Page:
Life total: 3
Useful cards in graveyard: None
Life total: 7
Lands: 24x Swamp (1 untapped)
Cards in hand: None
Cards in library: 3
Useful cards in graveyard: None
One last thing to wrap things up: congrats to fathom for piloting Dead Dog to 10th place last PE! I was told about this player while the PE was still underway and got to see a replay of him steamrolling a goblins deck 2-0. He ended up going 4-2. When I asked him what the losses were, he told me he went 1-2 against a goblins deck due to mana screw and lost to storm due to a mull to 5 and not seeing any discard cards. Hard luck, but I'm proud to see that my list is doing well.
Here's a revised list that I'm working on right now. Gone are the Rancors, making room for maindecked Festercreeps, which are strong against WW / Goblins / Elves / Storm that have been showing up last PE. Keep in mind the only reason to play the creep instead of Crypt Rats is because it destroys WW's prot black creatures, the maindecked Order of Leitbur and sideboard Obsidian Acolyte. If you have no fear of those cards and want a more powerful sweep, go for the rats.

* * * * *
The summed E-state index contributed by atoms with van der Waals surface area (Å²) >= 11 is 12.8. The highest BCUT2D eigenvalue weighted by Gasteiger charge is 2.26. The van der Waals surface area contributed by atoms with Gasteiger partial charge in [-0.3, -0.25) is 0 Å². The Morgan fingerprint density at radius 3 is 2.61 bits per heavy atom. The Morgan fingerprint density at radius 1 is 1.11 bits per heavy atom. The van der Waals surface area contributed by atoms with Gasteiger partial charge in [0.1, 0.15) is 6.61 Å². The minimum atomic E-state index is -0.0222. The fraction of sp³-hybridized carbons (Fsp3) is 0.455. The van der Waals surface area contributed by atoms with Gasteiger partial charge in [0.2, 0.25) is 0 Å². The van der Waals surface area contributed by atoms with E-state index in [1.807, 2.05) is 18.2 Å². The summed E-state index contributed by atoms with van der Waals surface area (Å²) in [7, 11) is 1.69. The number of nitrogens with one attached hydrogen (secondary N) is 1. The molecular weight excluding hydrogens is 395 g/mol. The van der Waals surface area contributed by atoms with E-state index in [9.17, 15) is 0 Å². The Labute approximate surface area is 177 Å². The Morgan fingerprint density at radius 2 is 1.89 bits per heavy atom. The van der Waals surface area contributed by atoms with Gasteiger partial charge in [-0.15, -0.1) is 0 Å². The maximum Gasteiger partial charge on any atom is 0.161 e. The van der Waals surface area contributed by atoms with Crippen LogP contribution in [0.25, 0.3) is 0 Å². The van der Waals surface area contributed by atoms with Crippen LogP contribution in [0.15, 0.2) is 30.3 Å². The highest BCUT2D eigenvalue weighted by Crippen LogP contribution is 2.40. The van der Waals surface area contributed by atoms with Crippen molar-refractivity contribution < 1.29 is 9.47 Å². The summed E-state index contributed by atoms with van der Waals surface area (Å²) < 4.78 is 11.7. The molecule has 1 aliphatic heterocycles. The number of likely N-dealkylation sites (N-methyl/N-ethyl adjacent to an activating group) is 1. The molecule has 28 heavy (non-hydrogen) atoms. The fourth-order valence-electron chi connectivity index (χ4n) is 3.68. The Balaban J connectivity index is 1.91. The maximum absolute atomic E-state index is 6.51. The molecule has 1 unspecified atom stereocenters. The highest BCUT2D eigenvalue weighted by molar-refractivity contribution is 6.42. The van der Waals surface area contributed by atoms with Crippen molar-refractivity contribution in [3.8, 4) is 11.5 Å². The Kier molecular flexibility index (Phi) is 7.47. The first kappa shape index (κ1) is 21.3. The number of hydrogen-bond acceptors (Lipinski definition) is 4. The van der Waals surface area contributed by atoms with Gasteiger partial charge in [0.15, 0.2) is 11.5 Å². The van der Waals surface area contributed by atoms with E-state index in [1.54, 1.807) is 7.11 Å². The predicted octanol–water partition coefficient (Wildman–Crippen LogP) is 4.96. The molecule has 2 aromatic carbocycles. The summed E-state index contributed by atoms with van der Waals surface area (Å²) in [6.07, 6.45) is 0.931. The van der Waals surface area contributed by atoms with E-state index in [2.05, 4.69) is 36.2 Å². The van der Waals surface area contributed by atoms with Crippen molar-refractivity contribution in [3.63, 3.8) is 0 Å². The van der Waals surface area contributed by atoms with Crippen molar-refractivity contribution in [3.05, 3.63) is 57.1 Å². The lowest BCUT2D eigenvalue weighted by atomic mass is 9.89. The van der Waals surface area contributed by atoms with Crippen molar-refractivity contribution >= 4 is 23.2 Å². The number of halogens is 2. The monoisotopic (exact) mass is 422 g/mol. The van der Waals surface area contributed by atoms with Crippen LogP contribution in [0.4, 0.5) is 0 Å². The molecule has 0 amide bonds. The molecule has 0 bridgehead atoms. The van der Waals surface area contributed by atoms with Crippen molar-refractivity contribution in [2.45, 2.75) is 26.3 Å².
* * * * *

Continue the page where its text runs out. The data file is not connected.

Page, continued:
The maindecked creeps added more room in the sideboard which I filled with more combo-specific hate (Okiba) and more Stinkweed Imps as an answer to this deck's weakest matchups, flyer-heavy decks like UWcontrol and Faeries.
I'm also still tweaking the madness / discard ratio, adding in two Brain Gorgers. 4/2 creatures are amazing and their only real poor matchup are against goblin decks. Just remember that if your opponent has a chump blocker, use the hounds / mongrels to play the gorger BEFORE the "declare blockers" step, or else you'll be chump blocked and the opponent will gladly sacrifice the already doomed blocking creature.
That's all for now! If you want a specific topic addressed in the future, feel free to make a request in the comment section.